In November of 2002, Washington Post reporter-editor Bob Woodward unveiled excerpts of his latest book, "Bush at War," and caused a big stir by revealing that Fox News boss Roger Ailes had sent a confidential memo to the George W. Bush White House after 9/11 insisting the president stay tough against the terrorists.
Among Republicans, the debate over America's proper world role is vigorous. Sen. Rand Paul blames the current disarray in Iraq on George W. Bush and Dick Cheney. "Were they right in their predictions? Were there weapons of mass destruction there? Was the war won in 2005, when many of those people said it was won?"
Democrats would have you believe all the rich bad guys are Republicans. Don't believe it. Unless the Dems can prove Kareem Ahmed, king of the kickbacks, isn't one of theirs, they probably shouldn't throw another stone.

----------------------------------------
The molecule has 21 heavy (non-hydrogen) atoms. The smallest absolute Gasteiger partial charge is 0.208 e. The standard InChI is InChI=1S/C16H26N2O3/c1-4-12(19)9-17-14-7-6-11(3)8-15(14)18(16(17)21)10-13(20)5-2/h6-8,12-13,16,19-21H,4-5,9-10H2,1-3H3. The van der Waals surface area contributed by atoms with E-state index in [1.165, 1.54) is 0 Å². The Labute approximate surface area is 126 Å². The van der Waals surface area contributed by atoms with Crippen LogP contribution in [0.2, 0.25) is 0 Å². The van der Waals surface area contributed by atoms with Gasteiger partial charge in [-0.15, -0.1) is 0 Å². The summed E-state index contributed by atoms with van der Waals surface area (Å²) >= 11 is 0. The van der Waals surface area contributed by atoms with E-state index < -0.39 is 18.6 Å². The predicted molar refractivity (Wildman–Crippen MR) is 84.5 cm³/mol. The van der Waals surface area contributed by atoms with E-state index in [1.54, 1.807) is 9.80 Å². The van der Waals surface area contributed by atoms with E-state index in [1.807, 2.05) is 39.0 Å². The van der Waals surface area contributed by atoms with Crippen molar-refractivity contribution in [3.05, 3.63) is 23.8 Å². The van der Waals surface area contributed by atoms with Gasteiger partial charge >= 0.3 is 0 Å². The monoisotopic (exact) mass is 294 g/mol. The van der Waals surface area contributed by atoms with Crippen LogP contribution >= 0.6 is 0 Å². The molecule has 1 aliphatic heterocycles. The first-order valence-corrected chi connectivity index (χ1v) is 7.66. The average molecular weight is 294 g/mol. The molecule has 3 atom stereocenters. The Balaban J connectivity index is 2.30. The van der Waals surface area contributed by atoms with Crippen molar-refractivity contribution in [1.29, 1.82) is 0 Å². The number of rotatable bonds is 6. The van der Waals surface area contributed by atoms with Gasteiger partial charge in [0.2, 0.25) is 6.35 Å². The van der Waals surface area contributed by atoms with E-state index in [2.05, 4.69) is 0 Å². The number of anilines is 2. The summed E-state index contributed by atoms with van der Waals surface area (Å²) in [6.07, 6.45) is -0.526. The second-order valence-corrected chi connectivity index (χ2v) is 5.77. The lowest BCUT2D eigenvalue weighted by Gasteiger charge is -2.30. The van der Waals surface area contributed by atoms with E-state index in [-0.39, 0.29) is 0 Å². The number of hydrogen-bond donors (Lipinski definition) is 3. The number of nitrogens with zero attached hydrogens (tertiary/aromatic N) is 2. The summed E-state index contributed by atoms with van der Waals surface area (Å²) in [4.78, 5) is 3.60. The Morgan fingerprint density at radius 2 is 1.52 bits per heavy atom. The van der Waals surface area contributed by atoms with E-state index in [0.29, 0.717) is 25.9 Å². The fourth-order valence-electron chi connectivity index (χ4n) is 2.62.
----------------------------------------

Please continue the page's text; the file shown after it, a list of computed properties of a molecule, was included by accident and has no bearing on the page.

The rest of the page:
WASHINGTON -- What philosopher Harvey Mansfield calls "taming the prince" -- making executive power compatible with democracy's abhorrence of arbitrary power -- has been a perennial problem of modern politics. It is now more urgent in America than at any time since the founders, having rebelled against George III's unfettered exercise of "royal prerogative," stipulated that presidents "shall take care that the laws be faithfully executed."